El Porvenir promotes creating a culture of conservation. Forests are reservoirs of biodiversity: critical refuges for species with numerous ecosystems that provide carbon-storage to buffer the effects of climate change. Our work educates residents and involves them in watershed restoration to promote plant and animal diversity in a way that creates a better standard of living. Making these changes now will reduce the impact of extreme weather events in the future; for example, a community with forested hillsides is much less likely to have a devastating mudslide than a deforested community. We are working with communities on risk management: building systems to resist negative impacts of heavy rain, no rain, and other weather occurrences.

Food security, especially in Nicaragua where subsistence agriculture is common, is at risk due to less stable growing conditions. Agricultural practices must adapt to warmer temperatures, reduced precipitation, less secure water supply, more extreme weather events, and more aggressive plant diseases and pests. To improve water supply and food security for future generations, we will continue to restore upland watersheds and work with villagers to implement sustainable management practices that build on traditional economic activities (agriculture and livestock) while making those practices more sustainable.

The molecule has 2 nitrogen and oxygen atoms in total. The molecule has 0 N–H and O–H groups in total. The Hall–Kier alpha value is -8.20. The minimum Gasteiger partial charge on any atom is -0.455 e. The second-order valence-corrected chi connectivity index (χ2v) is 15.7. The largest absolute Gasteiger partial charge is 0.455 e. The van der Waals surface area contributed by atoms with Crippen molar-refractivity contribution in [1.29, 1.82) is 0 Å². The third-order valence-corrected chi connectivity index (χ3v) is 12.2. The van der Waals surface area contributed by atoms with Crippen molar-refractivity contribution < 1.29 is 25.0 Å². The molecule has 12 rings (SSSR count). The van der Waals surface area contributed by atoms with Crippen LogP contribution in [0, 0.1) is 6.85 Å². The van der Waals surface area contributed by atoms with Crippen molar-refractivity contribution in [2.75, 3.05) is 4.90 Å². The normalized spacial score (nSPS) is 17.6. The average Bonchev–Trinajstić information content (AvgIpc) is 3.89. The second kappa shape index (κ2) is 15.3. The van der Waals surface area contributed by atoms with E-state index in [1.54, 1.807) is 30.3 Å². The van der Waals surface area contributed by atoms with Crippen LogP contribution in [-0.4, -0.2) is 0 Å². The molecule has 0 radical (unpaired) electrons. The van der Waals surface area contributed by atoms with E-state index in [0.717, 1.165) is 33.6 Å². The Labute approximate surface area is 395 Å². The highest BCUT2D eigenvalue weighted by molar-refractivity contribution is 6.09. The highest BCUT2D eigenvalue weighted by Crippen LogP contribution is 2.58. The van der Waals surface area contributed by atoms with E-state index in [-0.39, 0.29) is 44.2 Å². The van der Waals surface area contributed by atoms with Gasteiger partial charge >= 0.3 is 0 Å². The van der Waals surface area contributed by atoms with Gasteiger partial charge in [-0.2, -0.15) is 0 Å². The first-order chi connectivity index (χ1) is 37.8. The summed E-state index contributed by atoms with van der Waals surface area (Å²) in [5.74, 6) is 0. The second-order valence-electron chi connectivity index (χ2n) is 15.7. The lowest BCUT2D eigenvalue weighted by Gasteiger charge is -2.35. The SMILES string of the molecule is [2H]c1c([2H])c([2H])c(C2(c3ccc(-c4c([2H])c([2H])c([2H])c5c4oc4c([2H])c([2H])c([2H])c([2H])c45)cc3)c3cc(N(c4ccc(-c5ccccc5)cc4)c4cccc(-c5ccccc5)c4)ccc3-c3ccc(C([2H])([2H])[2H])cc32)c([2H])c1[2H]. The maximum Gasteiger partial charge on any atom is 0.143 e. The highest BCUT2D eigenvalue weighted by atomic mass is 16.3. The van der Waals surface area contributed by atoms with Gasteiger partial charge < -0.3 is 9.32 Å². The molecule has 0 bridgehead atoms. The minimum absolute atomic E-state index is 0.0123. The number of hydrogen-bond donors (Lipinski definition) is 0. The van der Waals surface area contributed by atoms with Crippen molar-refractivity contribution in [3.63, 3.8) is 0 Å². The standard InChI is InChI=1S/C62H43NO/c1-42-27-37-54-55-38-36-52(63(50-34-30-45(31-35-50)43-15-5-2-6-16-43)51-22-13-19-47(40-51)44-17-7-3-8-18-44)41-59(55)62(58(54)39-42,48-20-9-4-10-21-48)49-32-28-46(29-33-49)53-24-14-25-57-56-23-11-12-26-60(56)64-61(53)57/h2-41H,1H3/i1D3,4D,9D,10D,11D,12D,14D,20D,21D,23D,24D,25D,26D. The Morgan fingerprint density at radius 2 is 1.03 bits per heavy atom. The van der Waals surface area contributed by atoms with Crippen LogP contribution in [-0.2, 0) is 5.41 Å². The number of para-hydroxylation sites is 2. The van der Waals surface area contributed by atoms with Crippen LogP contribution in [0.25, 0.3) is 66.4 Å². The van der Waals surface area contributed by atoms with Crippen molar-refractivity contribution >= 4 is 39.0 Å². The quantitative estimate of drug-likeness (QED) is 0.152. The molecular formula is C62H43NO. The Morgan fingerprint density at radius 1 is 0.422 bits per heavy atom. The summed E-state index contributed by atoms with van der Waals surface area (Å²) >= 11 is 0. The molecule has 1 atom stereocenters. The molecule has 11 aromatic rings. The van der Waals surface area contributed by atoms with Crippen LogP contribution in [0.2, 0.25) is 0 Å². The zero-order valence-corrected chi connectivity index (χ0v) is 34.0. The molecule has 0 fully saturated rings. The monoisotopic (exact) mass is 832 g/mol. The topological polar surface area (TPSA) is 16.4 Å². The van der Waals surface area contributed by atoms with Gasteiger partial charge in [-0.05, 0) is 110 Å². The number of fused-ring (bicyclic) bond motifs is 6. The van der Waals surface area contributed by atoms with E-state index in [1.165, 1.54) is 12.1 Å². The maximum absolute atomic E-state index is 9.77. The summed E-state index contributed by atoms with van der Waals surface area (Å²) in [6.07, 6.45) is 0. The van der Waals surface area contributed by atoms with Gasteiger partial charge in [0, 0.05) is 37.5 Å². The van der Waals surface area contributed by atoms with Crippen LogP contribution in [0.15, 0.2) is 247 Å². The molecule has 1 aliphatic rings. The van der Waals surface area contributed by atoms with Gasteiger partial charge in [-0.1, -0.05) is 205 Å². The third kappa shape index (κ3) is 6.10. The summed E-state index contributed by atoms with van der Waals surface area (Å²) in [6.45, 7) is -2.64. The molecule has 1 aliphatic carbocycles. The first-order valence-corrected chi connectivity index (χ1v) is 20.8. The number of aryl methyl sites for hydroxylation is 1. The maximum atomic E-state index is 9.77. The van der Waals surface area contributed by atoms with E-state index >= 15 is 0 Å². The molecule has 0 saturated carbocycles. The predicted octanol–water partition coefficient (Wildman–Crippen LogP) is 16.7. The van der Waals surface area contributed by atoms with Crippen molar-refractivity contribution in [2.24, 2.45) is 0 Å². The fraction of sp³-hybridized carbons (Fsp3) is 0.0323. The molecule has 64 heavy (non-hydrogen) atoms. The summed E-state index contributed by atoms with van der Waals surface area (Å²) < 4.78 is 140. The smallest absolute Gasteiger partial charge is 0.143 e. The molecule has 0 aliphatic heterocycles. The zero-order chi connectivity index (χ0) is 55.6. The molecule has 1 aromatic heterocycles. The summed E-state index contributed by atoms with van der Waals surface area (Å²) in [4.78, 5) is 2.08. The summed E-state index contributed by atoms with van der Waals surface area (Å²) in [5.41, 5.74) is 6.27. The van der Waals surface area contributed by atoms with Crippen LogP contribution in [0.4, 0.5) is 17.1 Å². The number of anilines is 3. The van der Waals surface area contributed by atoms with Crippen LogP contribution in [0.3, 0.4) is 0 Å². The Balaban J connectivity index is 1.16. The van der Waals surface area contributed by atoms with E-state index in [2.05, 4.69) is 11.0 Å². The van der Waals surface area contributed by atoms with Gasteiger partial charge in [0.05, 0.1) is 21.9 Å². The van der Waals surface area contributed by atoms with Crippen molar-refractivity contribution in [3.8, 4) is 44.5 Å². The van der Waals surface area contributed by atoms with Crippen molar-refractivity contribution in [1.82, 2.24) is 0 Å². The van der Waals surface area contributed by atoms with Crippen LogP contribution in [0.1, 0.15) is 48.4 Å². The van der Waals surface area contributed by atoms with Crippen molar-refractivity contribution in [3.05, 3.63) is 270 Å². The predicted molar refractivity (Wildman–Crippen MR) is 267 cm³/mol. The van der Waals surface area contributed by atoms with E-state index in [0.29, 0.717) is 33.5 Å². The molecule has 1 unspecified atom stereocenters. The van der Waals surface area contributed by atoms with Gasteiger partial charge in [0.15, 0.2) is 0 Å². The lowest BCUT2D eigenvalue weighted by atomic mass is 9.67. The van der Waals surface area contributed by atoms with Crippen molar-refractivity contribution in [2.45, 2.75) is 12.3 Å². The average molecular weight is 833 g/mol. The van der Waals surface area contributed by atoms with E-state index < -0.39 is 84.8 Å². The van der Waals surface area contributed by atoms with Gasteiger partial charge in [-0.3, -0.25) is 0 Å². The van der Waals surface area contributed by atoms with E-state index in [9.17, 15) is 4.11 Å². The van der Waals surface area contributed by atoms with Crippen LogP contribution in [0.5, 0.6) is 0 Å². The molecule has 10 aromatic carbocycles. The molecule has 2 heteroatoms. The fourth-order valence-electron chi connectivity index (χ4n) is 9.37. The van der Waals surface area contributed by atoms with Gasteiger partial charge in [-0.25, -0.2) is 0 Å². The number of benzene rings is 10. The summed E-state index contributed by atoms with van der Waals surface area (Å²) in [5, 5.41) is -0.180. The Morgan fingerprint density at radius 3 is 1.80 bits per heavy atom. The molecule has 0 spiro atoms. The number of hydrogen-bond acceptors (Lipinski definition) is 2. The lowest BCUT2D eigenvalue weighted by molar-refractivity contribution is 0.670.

All of our projects (water, sanitation, hygiene education, and watershed restoration) begin at the community level with rural Nicaraguans asking us to work with them. The people most interested in this program are those who are noticing the effects of poor agricultural practices and climate change on their crops. Our rural partners have lived in these areas for generations; they know that weather patterns are changing, temperatures are going up, and water is becoming scarcer. What they don’t know is how to reverse the effects of generations of poor land management and climate change. But they want to learn. El Porvenir’s watershed program provides a critical bridge between rural communities in Nicaragua and their future sustainability.

Watershed restoration is an essential tool to both preserve traditional economic activities and livelihood of agricultural communities who are severely impacted by climate change, and to mitigate the effects of climate change and environmental degradation on those very communities.

You can learn more about El Porvenir’s work at www.elporvenir.org

[1] Nicaraguan colonization: Nicaragua is made up of sixteen departments (western Nicaragua) and two autonomous regions (eastern Nicaragua); there is tension between the two sides. The autonomous regions are sovereign territories with little transportation or communication infrastructure, minimal social and economic investment, and low coverage of basic services. Waslala is located in the northern autonomous region. Though the autonomous regions have sovereignty, non-indigenous people from western Nicaragua have been settling, oftentimes illegally, in the autonomous regions. When speaking of colonization, we are not referring to the Spanish or British colonization of Nicaragua, but rather colonization that is ongoing today.